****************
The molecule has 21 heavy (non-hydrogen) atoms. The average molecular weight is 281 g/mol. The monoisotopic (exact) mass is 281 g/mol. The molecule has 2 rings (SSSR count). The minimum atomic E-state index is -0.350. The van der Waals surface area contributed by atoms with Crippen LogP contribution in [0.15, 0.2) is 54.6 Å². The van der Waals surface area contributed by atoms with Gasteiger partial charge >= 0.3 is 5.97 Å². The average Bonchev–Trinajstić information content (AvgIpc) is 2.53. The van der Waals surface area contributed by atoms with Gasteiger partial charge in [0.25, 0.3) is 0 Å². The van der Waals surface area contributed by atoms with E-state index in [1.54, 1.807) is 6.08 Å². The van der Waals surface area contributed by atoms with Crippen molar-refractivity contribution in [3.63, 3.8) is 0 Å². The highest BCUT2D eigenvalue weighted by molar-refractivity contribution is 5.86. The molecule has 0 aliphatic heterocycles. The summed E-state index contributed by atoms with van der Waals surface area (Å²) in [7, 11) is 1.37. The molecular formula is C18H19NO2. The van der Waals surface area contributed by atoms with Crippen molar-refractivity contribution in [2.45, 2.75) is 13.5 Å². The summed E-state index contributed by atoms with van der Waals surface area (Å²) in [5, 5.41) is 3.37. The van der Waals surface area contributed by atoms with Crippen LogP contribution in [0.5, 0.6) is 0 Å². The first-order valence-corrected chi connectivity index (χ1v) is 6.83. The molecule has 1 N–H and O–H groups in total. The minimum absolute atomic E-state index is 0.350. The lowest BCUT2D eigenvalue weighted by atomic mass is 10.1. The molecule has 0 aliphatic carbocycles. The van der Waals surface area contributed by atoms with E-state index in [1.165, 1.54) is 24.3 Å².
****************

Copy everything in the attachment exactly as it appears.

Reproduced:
The molecule has 21 heavy (non-hydrogen) atoms. The average molecular weight is 281 g/mol. The monoisotopic (exact) mass is 281 g/mol. The molecule has 2 rings (SSSR count). The minimum atomic E-state index is -0.350. The van der Waals surface area contributed by atoms with Crippen LogP contribution in [0.15, 0.2) is 54.6 Å². The van der Waals surface area contributed by atoms with Gasteiger partial charge >= 0.3 is 5.97 Å². The average Bonchev–Trinajstić information content (AvgIpc) is 2.53. The van der Waals surface area contributed by atoms with Gasteiger partial charge in [0.25, 0.3) is 0 Å². The van der Waals surface area contributed by atoms with E-state index in [1.54, 1.807) is 6.08 Å². The van der Waals surface area contributed by atoms with Crippen molar-refractivity contribution in [3.63, 3.8) is 0 Å². The highest BCUT2D eigenvalue weighted by molar-refractivity contribution is 5.86. The molecule has 0 aliphatic heterocycles. The summed E-state index contributed by atoms with van der Waals surface area (Å²) in [7, 11) is 1.37. The molecular formula is C18H19NO2. The van der Waals surface area contributed by atoms with Crippen molar-refractivity contribution in [2.45, 2.75) is 13.5 Å². The summed E-state index contributed by atoms with van der Waals surface area (Å²) in [5, 5.41) is 3.37. The van der Waals surface area contributed by atoms with Crippen LogP contribution in [0.5, 0.6) is 0 Å². The first-order valence-corrected chi connectivity index (χ1v) is 6.83. The molecule has 1 N–H and O–H groups in total. The minimum absolute atomic E-state index is 0.350. The lowest BCUT2D eigenvalue weighted by atomic mass is 10.1. The molecule has 0 aliphatic carbocycles. The van der Waals surface area contributed by atoms with E-state index in [1.165, 1.54) is 24.3 Å².